Today I’m writing about my recent side project: tmux-connector, tcon for short. It is designed to help you manage multiple servers by employing SSH and tmux.
If you are managing more than a handful of servers, tcon could become an indispensable tool in your arsenal. It enables you to simultaneously connect to the servers and manipulate them as desired. You can issue the commands to a custom subset, or to all of the servers at once. All while tracking the progress through customisable layout, from the safety of your terminal.
Are you managing multiple servers as a part of your daily routine? Does this involve SSHing to a few of them? Maybe you need to monitor the load? Or install/upgrade some packages. Are you sometimes combing through the logs trying to figure out what’s going on? Or you just enjoy looking at the well-oiled system fulfilling your intention?
If that’s the case, meet the tmux-connector.
Tmux-connector is a ruby gem that exposes command-line interface: tcon. It splits your terminal in multiple windows (think tabs) and panes, using terminal multiplexer tmux. Each pane establishes a SSH connection to one of the servers. You can then use each pane as desired. You can also send the commands to the chosen panes, thereby executing them on the servers.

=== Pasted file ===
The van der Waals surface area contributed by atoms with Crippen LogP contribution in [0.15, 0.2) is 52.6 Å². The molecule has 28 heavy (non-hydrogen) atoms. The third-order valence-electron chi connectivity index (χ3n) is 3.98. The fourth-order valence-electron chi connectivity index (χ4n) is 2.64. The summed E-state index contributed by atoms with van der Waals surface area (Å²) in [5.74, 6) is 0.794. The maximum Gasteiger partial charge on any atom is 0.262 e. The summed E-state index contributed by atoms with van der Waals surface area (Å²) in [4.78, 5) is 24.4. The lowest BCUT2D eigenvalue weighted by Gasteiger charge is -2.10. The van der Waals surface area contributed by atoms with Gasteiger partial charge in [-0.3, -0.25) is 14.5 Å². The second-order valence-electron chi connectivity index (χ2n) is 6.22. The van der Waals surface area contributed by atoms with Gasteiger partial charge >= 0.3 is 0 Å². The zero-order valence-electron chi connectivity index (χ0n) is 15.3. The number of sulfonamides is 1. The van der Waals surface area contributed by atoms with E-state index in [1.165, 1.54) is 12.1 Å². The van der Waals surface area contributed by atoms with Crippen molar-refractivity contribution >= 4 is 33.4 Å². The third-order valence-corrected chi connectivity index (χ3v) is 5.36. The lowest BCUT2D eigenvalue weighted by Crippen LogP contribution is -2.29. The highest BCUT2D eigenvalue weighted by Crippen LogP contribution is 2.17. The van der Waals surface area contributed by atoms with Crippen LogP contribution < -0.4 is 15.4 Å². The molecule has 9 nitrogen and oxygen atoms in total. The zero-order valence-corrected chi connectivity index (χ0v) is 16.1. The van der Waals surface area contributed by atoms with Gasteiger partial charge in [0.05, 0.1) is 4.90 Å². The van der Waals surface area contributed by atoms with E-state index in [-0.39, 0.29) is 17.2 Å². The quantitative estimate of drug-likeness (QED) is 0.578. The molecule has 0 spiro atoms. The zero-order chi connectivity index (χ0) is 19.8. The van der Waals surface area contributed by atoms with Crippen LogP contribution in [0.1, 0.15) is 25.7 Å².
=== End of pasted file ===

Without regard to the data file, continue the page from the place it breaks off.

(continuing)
Here’s a simple demo1:
(you can open the gif in a new tab if it’s too small)
How it works
You provide a SSH config file and a special tcon configuration file.
Tcon parses the SSH config file to obtain the list of host names. Host names are interpreted in accordance with tcon configuration file i.e. hosts are divided into different groups and sorting order is defined. The tcon configuration file can additionally define various desired properties, e.g.:
- layout details (mapping from server connections to tmux panes and windows)
- hosts can be ignored
- multiple server groups can be merged together
- multiple panes can be assigned to the same server
- panes can exist without connections to servers
Once a session is created, that is, the layout is crated and the connections are established, you can get to work. You can use tmux panes to manually manipulate individual servers. Or you can use tcon send command to issue the commands to desired servers. Send command provides a few different mechanisms to specify target servers.
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You can simultaneously work on different sessions. Sessions are also automatically persisted, so they can be resumed even after the computer restarts.
If you manage multiple servers on a (semi-)regular basis, give the tmux-connector a go.
Visit the project’s github page to learn more (documentation is quite extensive).
If you’d like to provide feedback, send me an email, I’d appreciate it.
in the demo, I’m connection to some servers belonging to dev platform at cloudControl↩